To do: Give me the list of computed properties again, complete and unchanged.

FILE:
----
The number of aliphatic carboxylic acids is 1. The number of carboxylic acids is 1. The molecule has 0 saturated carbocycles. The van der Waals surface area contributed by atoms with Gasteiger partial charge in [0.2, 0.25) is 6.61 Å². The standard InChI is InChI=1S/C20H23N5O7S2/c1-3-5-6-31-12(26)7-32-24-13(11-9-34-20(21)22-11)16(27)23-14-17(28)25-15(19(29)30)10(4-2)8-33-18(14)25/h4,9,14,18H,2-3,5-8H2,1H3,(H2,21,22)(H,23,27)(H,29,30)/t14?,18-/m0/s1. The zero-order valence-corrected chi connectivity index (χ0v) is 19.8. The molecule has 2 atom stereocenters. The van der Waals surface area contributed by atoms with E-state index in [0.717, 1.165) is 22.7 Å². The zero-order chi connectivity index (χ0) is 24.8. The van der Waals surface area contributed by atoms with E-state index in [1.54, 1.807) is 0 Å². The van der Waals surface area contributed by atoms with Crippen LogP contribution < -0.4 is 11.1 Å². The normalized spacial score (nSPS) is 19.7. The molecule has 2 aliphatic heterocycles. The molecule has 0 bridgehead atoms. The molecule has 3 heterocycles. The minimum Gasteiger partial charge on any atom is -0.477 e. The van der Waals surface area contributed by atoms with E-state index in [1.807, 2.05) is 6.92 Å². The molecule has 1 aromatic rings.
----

The number of aliphatic carboxylic acids is 1. The number of carboxylic acids is 1. The molecule has 0 saturated carbocycles. The van der Waals surface area contributed by atoms with Gasteiger partial charge in [0.2, 0.25) is 6.61 Å². The standard InChI is InChI=1S/C20H23N5O7S2/c1-3-5-6-31-12(26)7-32-24-13(11-9-34-20(21)22-11)16(27)23-14-17(28)25-15(19(29)30)10(4-2)8-33-18(14)25/h4,9,14,18H,2-3,5-8H2,1H3,(H2,21,22)(H,23,27)(H,29,30)/t14?,18-/m0/s1. The zero-order valence-corrected chi connectivity index (χ0v) is 19.8. The molecule has 2 atom stereocenters. The van der Waals surface area contributed by atoms with E-state index in [0.717, 1.165) is 22.7 Å². The zero-order chi connectivity index (χ0) is 24.8. The van der Waals surface area contributed by atoms with E-state index in [1.54, 1.807) is 0 Å². The van der Waals surface area contributed by atoms with Crippen LogP contribution < -0.4 is 11.1 Å². The normalized spacial score (nSPS) is 19.7. The molecule has 2 aliphatic heterocycles. The molecule has 0 bridgehead atoms. The molecule has 3 heterocycles. The minimum Gasteiger partial charge on any atom is -0.477 e. The van der Waals surface area contributed by atoms with E-state index in [1.807, 2.05) is 6.92 Å². The molecule has 1 aromatic rings.